Where Do I Belong? Growing Up Mixed Race

As a brown skin mixed-race girl, learning to accept my skin colour has taken time and I know that I am still on the journey to full acceptance.

When I was a little girl, I never thought much of my skin colour, or rather I never paid much attention to my appearance in general. However, during my teen years, body image and beauty standards began to play an important role in my life. I attended a school with predominantly other students of colour, in which toxic Eurocentric beauty standards lurked in the hallways and classrooms. It was subtle, but nonetheless had a big impact on me. I remember my brown friends staying in the shade, applying lots of sunscreen, and wearing long-sleeved tops to ensure that their skin did not tan.

It was not just at school, it was everywhere. From the characters in TV shows to models in magazines, I rarely saw other girls who looked like me in the mainstream; rather they were white with light hair and light eyes. Society constantly reminded me and my other brown friends that our skin colour was undesirable and not beautiful. While the Eurocentric beauty standards at my school were toxic, it was ultimately the inevitable consequence of years of colonialism, racism and xenophobia in Britain. It was not the fault of my brown friends and I – it was the fault of our society.


growing up mixed race

I began to hate my brown skin genetics. I often wondered if my life would be different if I had inherited more of my Caucasian genetics, such as my grandfather’s blonde hair and light eyes - perhaps I would be more beautiful, more perfect in the eyes of society.

Growing up with a predominantly more Caucasian-looking family, I always felt like the odd one out. I did not look like my white cousins with light eyes and blondish-brown hair. I was the brown one, who was constantly reminded by colourism in society that I had been cursed with my brown skin genetics. I remember feeling alone and trapped with my insecurities.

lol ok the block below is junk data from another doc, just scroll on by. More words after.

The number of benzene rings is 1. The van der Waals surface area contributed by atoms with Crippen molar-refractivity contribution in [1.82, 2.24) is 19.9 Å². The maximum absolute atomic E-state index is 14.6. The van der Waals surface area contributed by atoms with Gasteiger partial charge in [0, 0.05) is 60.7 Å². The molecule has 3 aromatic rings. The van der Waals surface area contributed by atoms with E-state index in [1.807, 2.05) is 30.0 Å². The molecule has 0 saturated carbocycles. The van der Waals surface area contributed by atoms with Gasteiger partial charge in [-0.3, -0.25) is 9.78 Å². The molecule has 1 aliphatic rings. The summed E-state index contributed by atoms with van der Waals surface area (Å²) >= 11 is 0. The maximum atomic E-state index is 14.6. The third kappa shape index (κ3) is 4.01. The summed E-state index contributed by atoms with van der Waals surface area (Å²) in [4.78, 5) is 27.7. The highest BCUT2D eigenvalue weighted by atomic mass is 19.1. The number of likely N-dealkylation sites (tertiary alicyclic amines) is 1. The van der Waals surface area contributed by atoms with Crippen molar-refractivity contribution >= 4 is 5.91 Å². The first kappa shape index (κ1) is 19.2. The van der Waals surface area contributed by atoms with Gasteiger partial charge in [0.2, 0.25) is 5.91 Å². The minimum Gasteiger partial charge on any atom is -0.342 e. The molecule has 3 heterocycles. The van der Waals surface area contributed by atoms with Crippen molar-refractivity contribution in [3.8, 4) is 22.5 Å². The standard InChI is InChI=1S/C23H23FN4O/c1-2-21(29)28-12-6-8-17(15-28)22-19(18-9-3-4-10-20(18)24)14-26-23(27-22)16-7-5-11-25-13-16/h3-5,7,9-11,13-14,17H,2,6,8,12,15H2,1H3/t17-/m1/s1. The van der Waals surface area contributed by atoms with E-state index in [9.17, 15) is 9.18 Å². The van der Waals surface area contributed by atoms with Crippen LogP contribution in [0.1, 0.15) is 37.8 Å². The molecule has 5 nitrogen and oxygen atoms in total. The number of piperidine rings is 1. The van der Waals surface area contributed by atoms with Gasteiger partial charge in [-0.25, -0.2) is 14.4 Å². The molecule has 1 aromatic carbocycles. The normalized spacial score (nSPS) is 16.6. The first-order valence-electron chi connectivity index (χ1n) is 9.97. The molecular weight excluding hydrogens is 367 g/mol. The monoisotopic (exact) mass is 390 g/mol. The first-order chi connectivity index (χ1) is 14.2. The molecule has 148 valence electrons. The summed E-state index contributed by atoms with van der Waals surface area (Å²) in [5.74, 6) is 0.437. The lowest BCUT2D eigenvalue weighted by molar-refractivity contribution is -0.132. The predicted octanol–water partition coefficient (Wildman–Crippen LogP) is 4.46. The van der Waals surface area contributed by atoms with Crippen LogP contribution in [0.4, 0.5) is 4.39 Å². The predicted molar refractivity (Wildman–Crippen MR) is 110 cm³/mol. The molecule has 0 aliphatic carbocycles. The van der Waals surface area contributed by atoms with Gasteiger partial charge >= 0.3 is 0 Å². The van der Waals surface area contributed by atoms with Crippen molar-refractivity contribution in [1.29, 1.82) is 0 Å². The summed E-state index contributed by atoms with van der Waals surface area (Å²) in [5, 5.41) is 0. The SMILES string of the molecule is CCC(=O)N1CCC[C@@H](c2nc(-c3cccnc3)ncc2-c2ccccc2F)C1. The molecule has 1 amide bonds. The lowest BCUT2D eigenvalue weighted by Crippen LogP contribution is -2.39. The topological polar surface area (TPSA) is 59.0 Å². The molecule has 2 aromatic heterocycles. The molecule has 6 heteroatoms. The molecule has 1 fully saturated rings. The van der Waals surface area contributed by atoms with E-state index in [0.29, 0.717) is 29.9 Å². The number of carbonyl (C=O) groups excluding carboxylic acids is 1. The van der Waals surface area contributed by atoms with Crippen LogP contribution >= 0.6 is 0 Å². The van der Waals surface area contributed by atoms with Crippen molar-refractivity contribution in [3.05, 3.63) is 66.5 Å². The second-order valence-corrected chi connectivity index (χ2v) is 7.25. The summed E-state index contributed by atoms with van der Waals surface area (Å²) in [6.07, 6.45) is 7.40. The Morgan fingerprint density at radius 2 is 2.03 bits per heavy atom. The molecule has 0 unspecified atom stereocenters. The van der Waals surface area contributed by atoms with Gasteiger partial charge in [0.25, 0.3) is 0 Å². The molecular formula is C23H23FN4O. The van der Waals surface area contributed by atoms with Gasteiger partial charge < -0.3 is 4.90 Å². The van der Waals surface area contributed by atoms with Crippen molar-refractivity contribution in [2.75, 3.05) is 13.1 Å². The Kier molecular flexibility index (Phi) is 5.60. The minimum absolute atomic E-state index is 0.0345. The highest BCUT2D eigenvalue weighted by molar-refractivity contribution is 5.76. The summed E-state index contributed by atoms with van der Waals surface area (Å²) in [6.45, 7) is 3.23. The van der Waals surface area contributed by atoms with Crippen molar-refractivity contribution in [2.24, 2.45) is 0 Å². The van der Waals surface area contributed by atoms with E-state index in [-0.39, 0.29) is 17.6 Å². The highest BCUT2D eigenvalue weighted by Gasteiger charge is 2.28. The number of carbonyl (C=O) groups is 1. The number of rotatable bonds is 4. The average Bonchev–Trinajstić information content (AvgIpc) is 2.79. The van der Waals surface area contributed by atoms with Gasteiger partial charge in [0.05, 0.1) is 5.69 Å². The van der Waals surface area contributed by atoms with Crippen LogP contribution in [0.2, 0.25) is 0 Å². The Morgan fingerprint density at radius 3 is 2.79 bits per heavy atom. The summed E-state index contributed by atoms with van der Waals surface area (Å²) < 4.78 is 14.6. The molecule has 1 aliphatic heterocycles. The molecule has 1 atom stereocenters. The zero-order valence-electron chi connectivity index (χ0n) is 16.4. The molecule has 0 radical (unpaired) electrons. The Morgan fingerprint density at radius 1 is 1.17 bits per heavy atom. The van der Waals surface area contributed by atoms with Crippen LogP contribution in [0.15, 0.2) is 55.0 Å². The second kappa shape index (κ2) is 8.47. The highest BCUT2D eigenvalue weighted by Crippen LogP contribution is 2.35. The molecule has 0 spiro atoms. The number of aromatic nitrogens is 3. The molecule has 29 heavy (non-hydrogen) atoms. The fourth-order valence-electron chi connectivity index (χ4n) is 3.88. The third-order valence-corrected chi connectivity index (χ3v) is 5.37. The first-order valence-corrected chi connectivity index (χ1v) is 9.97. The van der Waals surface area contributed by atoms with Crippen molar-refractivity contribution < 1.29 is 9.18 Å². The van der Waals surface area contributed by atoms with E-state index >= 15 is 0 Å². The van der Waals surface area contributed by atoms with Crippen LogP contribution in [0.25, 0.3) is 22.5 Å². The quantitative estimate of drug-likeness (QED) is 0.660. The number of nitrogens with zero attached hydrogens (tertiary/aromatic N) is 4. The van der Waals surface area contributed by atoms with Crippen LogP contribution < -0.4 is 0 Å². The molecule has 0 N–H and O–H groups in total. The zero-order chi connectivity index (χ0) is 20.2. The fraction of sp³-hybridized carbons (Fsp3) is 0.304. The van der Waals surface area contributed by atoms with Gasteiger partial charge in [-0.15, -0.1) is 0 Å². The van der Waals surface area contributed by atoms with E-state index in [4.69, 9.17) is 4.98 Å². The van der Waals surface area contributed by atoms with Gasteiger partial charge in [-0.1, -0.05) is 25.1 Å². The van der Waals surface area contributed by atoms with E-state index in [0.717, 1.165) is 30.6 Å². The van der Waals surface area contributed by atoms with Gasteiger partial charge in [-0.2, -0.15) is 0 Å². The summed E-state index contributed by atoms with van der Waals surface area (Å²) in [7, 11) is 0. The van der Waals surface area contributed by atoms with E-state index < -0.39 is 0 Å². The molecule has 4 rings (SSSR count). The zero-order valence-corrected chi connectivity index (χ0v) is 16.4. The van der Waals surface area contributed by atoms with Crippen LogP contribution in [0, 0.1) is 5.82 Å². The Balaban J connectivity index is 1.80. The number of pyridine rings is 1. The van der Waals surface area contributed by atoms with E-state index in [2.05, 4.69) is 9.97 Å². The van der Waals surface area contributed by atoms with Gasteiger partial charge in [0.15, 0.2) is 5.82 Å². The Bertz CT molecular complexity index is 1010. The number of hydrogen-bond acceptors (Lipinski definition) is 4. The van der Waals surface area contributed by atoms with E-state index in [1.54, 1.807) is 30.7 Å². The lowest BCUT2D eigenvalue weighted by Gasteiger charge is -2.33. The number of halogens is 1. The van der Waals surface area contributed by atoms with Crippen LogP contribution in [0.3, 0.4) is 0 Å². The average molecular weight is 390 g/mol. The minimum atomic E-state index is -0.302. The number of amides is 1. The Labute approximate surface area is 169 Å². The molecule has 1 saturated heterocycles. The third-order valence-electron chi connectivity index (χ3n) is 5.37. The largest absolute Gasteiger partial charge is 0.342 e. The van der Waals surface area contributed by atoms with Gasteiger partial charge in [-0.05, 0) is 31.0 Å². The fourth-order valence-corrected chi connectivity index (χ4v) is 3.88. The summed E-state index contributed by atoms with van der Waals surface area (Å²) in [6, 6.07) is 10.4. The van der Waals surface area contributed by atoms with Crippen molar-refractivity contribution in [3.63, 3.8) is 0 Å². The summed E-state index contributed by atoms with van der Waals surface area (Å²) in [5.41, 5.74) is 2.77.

When I joined the University of Manchester last year, I met other mixed-race girls and I realised that I wasn’t alone anymore. I joined the Feminist Collective, where we speak about intersectional issues, such as beauty standards. I grew increasingly aware that I was not alone in my insecurities and it was then that I began to love my skin colour. To finally love brown skin after years of being told that being white is more beautiful felt political, like a protest against Eurocentric beauty standards. 

This problem is not discussed enough in conversations about being mixed race. It is a deep-rooted issue that stems from centuries of colonialism. It has only recently been addressed and therefore we still have a long journey ahead of us to accept and love mixed race girls of all colours. I am at a point in my journey in which I am proud of my brown skin. For me, it represents my ancestors and my Asian heritage. It represents my rich and beautiful roots that flow deep within my blood.


Written by Isabella Lock

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